“I know Guy knows what his position is and who he represents and he represents the Mayor and Council. He would never go outside of those lines and if he tells you that’s what transpired that’s what transpired. He is very deliberate in how he answers something, and I do not believe he would ever cross that line. Guy has given opinions that I don’t like. I question it and questioned him, but he says simply, ‘that’s the opinion’. He’s a rock and knows the boundaries,” Meehan said. “I think this is another example of council people pointing fingers. It’s very unfortunate and a continuation of what’s been going on for the last 18 months.”

For what it’s worth, I choose to believe Ayres when he says there was no funny business involved and no talk of a date change being required to allow for Dare to run.

By his very position of giving counsel on legal matters to the city, Ayres is involved in local politics, but I believe he wants to stay as far out of the situation as possible and would not go beyond the scope of his responsibilities. I think he has earned the right to be trusted at his word and deserves an apology.

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If Dare does file, one thing is clear — the council majority is going to come after him and explain in detail why they gave him the ultimatum to retire or be fired.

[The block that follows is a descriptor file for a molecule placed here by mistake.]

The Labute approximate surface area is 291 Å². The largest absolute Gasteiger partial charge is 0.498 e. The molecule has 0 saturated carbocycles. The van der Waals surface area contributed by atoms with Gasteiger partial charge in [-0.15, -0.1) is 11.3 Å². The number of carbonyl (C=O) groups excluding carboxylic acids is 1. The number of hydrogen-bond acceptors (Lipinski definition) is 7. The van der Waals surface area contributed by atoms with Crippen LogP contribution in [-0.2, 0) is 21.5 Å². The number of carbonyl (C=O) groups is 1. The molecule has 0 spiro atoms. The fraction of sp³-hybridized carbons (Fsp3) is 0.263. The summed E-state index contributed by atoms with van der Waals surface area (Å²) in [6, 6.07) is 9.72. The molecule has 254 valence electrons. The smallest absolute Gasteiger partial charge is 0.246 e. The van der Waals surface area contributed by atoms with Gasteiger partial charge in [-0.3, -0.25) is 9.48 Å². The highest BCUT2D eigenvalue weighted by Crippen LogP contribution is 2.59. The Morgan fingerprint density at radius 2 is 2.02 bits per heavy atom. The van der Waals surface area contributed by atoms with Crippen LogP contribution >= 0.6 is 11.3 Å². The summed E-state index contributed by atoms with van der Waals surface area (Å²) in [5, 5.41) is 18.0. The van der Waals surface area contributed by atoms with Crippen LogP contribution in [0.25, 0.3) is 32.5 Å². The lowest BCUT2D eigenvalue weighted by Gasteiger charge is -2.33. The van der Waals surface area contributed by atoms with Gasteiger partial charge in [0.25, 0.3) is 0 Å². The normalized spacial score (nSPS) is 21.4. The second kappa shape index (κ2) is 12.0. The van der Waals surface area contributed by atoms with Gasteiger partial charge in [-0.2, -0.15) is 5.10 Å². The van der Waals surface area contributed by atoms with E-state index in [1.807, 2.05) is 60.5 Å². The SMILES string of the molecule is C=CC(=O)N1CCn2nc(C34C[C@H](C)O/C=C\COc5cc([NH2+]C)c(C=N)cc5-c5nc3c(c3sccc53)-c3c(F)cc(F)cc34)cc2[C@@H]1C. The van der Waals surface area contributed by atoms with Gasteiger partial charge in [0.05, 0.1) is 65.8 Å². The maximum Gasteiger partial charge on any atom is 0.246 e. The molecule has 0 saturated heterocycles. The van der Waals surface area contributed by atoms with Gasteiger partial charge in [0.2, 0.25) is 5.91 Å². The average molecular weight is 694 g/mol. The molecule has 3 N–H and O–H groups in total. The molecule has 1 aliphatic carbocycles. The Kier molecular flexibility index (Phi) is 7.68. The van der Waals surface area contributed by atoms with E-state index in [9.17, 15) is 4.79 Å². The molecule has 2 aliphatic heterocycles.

In a private off-the-record exchange, Joe Hall said the decision the majority made to not air the specific grievances against Dare during the dismissal process would be voided if he files for council. He said he would then thoroughly outline what led to his removal.

During the council meeting, Jim Hall went further, saying that Dare was “let go” for as many as 10 specific reasons.

“I have never really brought up the entire reason why Dennis was dismissed or why we asked for his resignation. I didn’t want to have to do that, although I am prepared to do it,” he said. “I think to have a candidate come back, it is certainly his prerogative to run for council, but I think it is disruptive and I think there are reasons he was let go … and as we run for council, it will be made very clear as to why he was let go and I think it would be a shame to bring him back here in any capacity once he was let go.”